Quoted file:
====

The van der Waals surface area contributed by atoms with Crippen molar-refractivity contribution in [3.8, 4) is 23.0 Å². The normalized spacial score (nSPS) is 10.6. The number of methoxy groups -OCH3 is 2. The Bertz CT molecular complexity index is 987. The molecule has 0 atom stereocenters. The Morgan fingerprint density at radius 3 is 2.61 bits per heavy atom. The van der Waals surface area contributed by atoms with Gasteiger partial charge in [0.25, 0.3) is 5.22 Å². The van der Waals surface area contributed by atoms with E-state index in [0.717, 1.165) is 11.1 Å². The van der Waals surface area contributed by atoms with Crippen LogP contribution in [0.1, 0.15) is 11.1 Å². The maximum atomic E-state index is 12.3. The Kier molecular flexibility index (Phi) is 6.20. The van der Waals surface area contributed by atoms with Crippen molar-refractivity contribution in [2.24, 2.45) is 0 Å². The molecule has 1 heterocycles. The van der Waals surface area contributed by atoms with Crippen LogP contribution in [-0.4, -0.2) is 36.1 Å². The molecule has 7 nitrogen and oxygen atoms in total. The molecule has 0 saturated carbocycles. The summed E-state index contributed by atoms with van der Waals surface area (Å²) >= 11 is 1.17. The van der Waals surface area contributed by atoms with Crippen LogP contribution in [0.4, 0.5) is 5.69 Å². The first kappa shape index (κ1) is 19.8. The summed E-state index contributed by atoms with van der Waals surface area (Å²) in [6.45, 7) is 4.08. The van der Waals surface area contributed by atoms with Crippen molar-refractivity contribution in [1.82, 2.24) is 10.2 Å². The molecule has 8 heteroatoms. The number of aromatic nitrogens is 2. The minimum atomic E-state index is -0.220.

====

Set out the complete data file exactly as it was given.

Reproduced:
The van der Waals surface area contributed by atoms with Crippen molar-refractivity contribution in [3.8, 4) is 23.0 Å². The normalized spacial score (nSPS) is 10.6. The number of methoxy groups -OCH3 is 2. The Bertz CT molecular complexity index is 987. The molecule has 0 atom stereocenters. The Morgan fingerprint density at radius 3 is 2.61 bits per heavy atom. The van der Waals surface area contributed by atoms with Gasteiger partial charge in [0.25, 0.3) is 5.22 Å². The van der Waals surface area contributed by atoms with E-state index in [0.717, 1.165) is 11.1 Å². The van der Waals surface area contributed by atoms with Crippen LogP contribution in [0.1, 0.15) is 11.1 Å². The maximum atomic E-state index is 12.3. The Kier molecular flexibility index (Phi) is 6.20. The van der Waals surface area contributed by atoms with Crippen molar-refractivity contribution in [2.24, 2.45) is 0 Å². The molecule has 1 heterocycles. The van der Waals surface area contributed by atoms with Crippen LogP contribution in [-0.4, -0.2) is 36.1 Å². The molecule has 7 nitrogen and oxygen atoms in total. The molecule has 0 saturated carbocycles. The summed E-state index contributed by atoms with van der Waals surface area (Å²) >= 11 is 1.17. The van der Waals surface area contributed by atoms with Crippen LogP contribution in [0.4, 0.5) is 5.69 Å². The first kappa shape index (κ1) is 19.8. The summed E-state index contributed by atoms with van der Waals surface area (Å²) in [6.45, 7) is 4.08. The van der Waals surface area contributed by atoms with Crippen molar-refractivity contribution in [1.82, 2.24) is 10.2 Å². The molecule has 8 heteroatoms. The number of aromatic nitrogens is 2. The minimum atomic E-state index is -0.220.